The other things Adam Smith believed

September 21, 2010 | By | 2 Replies More

I keep reading inane statements about how the world will simply take care of itself if only we get rid of government. Here is merely the latest example.

I’d like to counter this tidal wave of free market fundamentalism with the following quotes by the man the free market fundamentalists put on their pedestal: Adam Smith

“Sympathy . . . cannot, in any sense, be regarded as a selfish principle.”

“[These laws come] from an order of men, whose interest is never exactly the same of the public, who have generally an interest to deceive and even to oppress the public, and who accordingly have, upon many occasions, both deceived and oppressed it”.

“Civil government, so far as it is instituted for the security of property, is in reality instituted for the defense of the rich against the poor, or of those who have some property against those who have none at all.”

“All for ourselves, and nothing for other people, seems, in every age of the world, to have been the vile maxim of the masters of mankind.”

“How selfish soever man may be supposed, there are evidently some principles in his nature which interest him in the fortune of others, and render their happiness necessary to him, though he derives nothing from it except the pleasure of seeing it.”

“This disposition to admire, and almost to worship, the rich and the powerful . . . is, at the same time, the greatest and most universal cause of the corruption of our moral sentiments.”

“Wherever there is great property there is great inequality. The affluence of the rich supposes the indigence of the many.”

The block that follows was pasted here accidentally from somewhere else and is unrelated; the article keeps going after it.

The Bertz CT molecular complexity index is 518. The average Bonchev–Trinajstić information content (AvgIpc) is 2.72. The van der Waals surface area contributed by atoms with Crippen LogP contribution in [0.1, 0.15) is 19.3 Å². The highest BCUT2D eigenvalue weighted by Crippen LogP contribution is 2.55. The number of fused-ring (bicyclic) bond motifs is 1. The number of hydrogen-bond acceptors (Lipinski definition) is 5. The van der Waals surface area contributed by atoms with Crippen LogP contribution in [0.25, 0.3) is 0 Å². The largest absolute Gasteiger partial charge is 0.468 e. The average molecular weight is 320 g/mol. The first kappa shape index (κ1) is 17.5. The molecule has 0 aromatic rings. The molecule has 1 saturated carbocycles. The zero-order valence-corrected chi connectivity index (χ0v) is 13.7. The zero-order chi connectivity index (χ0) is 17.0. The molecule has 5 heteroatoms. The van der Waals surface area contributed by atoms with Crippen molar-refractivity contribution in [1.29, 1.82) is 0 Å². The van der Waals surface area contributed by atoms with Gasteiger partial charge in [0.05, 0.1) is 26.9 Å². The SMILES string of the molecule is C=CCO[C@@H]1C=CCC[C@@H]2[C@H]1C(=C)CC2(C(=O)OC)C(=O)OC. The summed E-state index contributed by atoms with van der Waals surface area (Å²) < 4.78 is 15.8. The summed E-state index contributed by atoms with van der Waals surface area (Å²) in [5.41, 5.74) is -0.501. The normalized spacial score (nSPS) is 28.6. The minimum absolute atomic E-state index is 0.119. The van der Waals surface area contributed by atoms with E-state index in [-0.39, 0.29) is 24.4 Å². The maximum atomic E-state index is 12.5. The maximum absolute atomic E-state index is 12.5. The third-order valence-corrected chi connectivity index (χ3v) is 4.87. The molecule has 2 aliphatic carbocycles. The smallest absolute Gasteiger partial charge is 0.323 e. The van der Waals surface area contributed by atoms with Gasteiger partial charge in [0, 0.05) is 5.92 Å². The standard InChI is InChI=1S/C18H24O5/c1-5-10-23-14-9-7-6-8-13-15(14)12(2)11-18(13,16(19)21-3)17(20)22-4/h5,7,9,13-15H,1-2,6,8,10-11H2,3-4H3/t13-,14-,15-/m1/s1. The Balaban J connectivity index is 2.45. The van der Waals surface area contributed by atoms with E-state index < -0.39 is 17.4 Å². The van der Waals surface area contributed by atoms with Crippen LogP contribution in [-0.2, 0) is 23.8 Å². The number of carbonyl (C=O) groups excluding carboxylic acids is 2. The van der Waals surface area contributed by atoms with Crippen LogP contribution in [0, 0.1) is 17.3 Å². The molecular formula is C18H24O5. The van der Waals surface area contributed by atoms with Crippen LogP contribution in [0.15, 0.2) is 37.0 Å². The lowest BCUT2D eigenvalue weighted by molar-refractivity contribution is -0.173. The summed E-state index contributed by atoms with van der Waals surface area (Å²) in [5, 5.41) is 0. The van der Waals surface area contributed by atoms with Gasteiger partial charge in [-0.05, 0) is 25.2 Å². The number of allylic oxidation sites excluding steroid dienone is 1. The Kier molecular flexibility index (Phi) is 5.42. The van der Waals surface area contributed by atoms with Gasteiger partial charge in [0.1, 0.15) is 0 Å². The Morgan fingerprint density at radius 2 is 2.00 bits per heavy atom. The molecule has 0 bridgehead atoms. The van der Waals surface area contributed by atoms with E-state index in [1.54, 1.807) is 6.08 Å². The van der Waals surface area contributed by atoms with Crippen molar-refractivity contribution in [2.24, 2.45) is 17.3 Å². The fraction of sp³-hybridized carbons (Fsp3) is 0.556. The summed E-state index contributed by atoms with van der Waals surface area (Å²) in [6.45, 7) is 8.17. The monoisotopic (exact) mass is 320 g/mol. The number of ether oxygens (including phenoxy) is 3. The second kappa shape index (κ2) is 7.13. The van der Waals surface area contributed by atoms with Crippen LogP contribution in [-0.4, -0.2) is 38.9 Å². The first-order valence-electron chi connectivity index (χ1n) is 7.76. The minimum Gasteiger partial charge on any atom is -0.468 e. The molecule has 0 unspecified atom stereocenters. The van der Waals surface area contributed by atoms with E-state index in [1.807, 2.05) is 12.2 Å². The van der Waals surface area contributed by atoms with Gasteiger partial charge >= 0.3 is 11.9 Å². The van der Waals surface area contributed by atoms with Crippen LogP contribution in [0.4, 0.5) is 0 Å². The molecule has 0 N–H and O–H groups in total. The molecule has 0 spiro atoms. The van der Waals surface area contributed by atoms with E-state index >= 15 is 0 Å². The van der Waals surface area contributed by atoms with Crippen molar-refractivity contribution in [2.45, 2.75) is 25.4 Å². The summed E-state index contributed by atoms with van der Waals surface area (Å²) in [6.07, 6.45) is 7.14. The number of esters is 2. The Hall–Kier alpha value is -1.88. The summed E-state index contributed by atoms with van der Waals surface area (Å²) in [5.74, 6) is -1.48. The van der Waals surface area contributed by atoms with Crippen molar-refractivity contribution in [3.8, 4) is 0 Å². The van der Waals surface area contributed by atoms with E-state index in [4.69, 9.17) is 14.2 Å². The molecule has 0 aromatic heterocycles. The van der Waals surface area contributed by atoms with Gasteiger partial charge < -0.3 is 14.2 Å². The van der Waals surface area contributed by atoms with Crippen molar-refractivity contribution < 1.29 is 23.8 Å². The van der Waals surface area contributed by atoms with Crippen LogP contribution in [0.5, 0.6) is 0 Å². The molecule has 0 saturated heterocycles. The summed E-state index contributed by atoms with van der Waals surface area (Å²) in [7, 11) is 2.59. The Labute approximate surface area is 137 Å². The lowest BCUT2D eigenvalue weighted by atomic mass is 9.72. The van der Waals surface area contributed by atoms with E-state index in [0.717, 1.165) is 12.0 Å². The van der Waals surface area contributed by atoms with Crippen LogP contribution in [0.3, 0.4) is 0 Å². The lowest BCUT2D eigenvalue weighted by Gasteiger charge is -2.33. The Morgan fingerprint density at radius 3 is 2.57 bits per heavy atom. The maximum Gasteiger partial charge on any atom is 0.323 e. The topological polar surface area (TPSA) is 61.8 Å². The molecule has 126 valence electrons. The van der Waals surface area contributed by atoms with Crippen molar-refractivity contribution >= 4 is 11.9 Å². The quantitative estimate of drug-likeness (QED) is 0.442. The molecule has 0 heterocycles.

People of the same trade seldom meet together but the conversation ends in a conspiracy against the public, or in some diversion to raise prices.

“The subjects of every state ought to contribute towards the support of the government, as nearly as possible, in proportion to their respective abilities; that is, in proportion to the revenue which they respectively enjoy under the protection of the state.”

“Every tax, however, is, to the person who pays it, a badge, not of slavery, but of liberty.”

“Of the origin of Ambition and the distinction of Ranks”, e.g. “It is because mankind are disposed to sympathize more entirely with our joy than with our sorrow that we make parade of our riches and conceal our poverty. … [I]t is chiefly from this regard to the sentiments of mankind, that we pursue riches and avoid poverty.”

See also, this post discussing Frans De Waal’s criticism of free market fundamentalism.


Category: Economy

About the Author ()

Erich Vieth is an attorney focusing on consumer law litigation and appellate practice. He is also a working musician and a writer, having founded Dangerous Intersection in 2006. Erich lives in the Shaw Neighborhood of St. Louis, Missouri, where he lives half-time with his two extraordinary daughters.

Comments (2)

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  1. Tony Coyle says:

    Adam Smith, as one of the Scottish Enlightenment, is recognized (in his homeland, at least) as demnstrating those qualities Scots find valuable:

    fiscal prudence

    social conscience

    intellectual rigor

    honest dealing

    His writings are not a 'free market bible', unless of course you are reading them as many fundamentalist people read the bible – the elements that support their particular biases are factual, the others are parables at best.

  2. Erich Vieth says:

    Eliot Spitzer:

    "The entire rationale behind self-regulation was that we could trust the good judgment of the investment banks: They would behave well because it would be in their interest to behave well. The record of the past decade is patently clear: They can't be trusted to do this. But as the banks lobby once again to be released from even the meager rules that were passed, and Congress seems intent on releasing them, it bears asking: Where is the evidence they ever showed the restraint or discipline that is incumbent on a self-regulated sector?"

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